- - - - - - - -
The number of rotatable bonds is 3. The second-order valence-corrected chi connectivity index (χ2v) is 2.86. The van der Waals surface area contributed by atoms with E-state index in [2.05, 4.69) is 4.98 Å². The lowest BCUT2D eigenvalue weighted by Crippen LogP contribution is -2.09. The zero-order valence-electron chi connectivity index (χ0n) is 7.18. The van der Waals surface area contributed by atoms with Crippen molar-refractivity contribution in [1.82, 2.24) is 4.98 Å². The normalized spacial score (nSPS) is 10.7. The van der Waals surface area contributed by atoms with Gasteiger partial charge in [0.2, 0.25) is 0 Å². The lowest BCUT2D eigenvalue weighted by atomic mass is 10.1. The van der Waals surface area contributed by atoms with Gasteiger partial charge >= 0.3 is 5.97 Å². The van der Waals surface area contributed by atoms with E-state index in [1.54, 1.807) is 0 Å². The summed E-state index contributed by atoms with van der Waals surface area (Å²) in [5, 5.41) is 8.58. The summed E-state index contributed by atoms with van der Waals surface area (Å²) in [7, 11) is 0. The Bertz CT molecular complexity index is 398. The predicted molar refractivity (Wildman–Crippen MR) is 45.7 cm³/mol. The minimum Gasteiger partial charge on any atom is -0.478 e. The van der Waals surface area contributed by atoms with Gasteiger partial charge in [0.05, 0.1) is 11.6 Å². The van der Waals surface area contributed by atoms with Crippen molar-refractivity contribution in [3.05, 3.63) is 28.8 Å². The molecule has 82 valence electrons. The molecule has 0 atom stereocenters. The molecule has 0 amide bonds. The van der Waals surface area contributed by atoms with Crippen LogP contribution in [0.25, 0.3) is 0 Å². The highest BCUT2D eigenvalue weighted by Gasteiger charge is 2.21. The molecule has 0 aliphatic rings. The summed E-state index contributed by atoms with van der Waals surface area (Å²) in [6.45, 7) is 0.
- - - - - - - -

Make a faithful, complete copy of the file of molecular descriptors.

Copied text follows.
The number of rotatable bonds is 3. The second-order valence-corrected chi connectivity index (χ2v) is 2.86. The van der Waals surface area contributed by atoms with E-state index in [2.05, 4.69) is 4.98 Å². The lowest BCUT2D eigenvalue weighted by Crippen LogP contribution is -2.09. The zero-order valence-electron chi connectivity index (χ0n) is 7.18. The van der Waals surface area contributed by atoms with Crippen molar-refractivity contribution in [1.82, 2.24) is 4.98 Å². The normalized spacial score (nSPS) is 10.7. The van der Waals surface area contributed by atoms with Gasteiger partial charge in [0.2, 0.25) is 0 Å². The lowest BCUT2D eigenvalue weighted by atomic mass is 10.1. The van der Waals surface area contributed by atoms with Gasteiger partial charge >= 0.3 is 5.97 Å². The van der Waals surface area contributed by atoms with E-state index in [1.54, 1.807) is 0 Å². The summed E-state index contributed by atoms with van der Waals surface area (Å²) in [5, 5.41) is 8.58. The summed E-state index contributed by atoms with van der Waals surface area (Å²) in [7, 11) is 0. The Bertz CT molecular complexity index is 398. The predicted molar refractivity (Wildman–Crippen MR) is 45.7 cm³/mol. The minimum Gasteiger partial charge on any atom is -0.478 e. The van der Waals surface area contributed by atoms with Gasteiger partial charge in [0.05, 0.1) is 11.6 Å². The van der Waals surface area contributed by atoms with Crippen molar-refractivity contribution in [3.05, 3.63) is 28.8 Å². The molecule has 82 valence electrons. The molecule has 0 atom stereocenters. The molecule has 0 amide bonds. The van der Waals surface area contributed by atoms with Crippen LogP contribution in [0.25, 0.3) is 0 Å². The highest BCUT2D eigenvalue weighted by Gasteiger charge is 2.21. The molecule has 0 aliphatic rings. The summed E-state index contributed by atoms with van der Waals surface area (Å²) in [6.45, 7) is 0.